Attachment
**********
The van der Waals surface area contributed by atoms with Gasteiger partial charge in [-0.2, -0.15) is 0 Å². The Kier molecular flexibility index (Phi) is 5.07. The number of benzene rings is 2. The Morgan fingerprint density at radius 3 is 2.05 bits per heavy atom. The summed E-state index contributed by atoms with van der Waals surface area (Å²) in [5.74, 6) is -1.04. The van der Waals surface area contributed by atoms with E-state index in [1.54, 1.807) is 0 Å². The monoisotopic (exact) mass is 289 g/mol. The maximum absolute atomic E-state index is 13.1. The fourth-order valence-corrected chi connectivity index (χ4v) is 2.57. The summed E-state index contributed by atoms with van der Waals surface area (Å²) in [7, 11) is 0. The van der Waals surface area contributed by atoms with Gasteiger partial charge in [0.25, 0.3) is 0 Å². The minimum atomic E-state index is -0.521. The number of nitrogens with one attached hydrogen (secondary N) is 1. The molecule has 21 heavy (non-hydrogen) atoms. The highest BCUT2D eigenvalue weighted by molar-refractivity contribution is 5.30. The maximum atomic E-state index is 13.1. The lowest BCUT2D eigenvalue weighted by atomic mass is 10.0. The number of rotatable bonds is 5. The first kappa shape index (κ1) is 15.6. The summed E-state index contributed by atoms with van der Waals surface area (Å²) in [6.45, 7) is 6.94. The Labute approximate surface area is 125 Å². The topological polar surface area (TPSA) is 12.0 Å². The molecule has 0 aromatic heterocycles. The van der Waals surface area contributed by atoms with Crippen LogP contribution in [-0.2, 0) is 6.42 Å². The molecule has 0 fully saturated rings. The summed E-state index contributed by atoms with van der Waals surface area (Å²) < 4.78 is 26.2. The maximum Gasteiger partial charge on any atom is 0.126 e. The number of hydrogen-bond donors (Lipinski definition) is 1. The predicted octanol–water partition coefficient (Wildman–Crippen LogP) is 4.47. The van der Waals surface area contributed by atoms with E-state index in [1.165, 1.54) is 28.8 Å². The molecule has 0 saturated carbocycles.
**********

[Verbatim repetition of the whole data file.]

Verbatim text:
The van der Waals surface area contributed by atoms with Gasteiger partial charge in [-0.2, -0.15) is 0 Å². The Kier molecular flexibility index (Phi) is 5.07. The number of benzene rings is 2. The Morgan fingerprint density at radius 3 is 2.05 bits per heavy atom. The summed E-state index contributed by atoms with van der Waals surface area (Å²) in [5.74, 6) is -1.04. The van der Waals surface area contributed by atoms with E-state index in [1.54, 1.807) is 0 Å². The monoisotopic (exact) mass is 289 g/mol. The maximum absolute atomic E-state index is 13.1. The fourth-order valence-corrected chi connectivity index (χ4v) is 2.57. The summed E-state index contributed by atoms with van der Waals surface area (Å²) in [7, 11) is 0. The van der Waals surface area contributed by atoms with Gasteiger partial charge in [0.25, 0.3) is 0 Å². The minimum atomic E-state index is -0.521. The number of nitrogens with one attached hydrogen (secondary N) is 1. The molecule has 21 heavy (non-hydrogen) atoms. The highest BCUT2D eigenvalue weighted by molar-refractivity contribution is 5.30. The maximum atomic E-state index is 13.1. The lowest BCUT2D eigenvalue weighted by atomic mass is 10.0. The number of rotatable bonds is 5. The first kappa shape index (κ1) is 15.6. The summed E-state index contributed by atoms with van der Waals surface area (Å²) in [6.45, 7) is 6.94. The Labute approximate surface area is 125 Å². The topological polar surface area (TPSA) is 12.0 Å². The molecule has 0 aromatic heterocycles. The van der Waals surface area contributed by atoms with Crippen LogP contribution in [-0.2, 0) is 6.42 Å². The molecule has 0 fully saturated rings. The summed E-state index contributed by atoms with van der Waals surface area (Å²) < 4.78 is 26.2. The maximum Gasteiger partial charge on any atom is 0.126 e. The number of hydrogen-bond donors (Lipinski definition) is 1. The predicted octanol–water partition coefficient (Wildman–Crippen LogP) is 4.47. The van der Waals surface area contributed by atoms with E-state index in [1.165, 1.54) is 28.8 Å². The molecule has 0 saturated carbocycles.